The Great War and the Middle East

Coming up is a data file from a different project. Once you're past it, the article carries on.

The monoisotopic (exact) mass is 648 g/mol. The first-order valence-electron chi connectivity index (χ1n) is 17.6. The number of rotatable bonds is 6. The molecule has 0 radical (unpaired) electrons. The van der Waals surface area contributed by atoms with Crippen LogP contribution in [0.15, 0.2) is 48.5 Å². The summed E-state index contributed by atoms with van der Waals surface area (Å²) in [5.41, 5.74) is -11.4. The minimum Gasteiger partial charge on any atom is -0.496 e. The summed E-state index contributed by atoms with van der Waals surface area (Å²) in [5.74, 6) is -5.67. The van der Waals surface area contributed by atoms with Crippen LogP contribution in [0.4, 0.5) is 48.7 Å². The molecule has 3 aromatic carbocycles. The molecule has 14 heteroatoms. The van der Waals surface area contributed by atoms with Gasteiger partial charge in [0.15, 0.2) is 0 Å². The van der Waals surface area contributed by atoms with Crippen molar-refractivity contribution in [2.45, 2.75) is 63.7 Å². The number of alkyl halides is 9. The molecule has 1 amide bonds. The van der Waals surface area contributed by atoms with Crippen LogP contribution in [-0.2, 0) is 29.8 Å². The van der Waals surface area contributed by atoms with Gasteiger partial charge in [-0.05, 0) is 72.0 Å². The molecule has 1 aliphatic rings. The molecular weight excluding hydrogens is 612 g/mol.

The First World War in the Middle East swept away five hundredyears of Ottoman domination. It ushered in new ideologies andradicalised old ones - from Arab nationalism and revolutionarysocialism to impassioned forms of atavistic Islamism. It createdheroic icons, like the enigmatic Lawrence of Arabia or themodernizing Atatürk, and destroyed others. And it completelyre-drew the map of the region, forging a host of new nation states,including Turkey, Iraq, Syria, Jordan, Lebanon, and Saudi Arabia -all of them (with the exception of Turkey) under the 'protection'of the victor powers, Britain and France. For many, theself-serving intervention of these powers in the region between1914 and 1919 is the major reason for the conflicts that have ragedthere on and off ever since. Yet many of the most commonly acceptedassertions about the First World War in the Middle East are moreoften stated than they are truly tested. Rob Johnson, militaryhistorian and former soldier, now seeks to put this right byexamining in detail the strategic and operational course of the warin the Middle East. Johnson argues that, far from being a sideshowto the war in Europe, the Middle Eastern conflict was in fact thecentre of gravity in a war for imperial domination and prestige.Moreover, contrary to another persistent myth of the First WorldWar in the Middle East, local leaders and their forces were notsimply the puppets of the Great Powers in any straightforwardsense. The way in which these local forces embraced, resisted,succumbed to, disrupted, or on occasion overturned the plans of theimperialist powers for their own interests in fact played animportant role in shaping the immediate aftermath of the conflict -and in laying the foundations for the troubled Middle East that weknow today.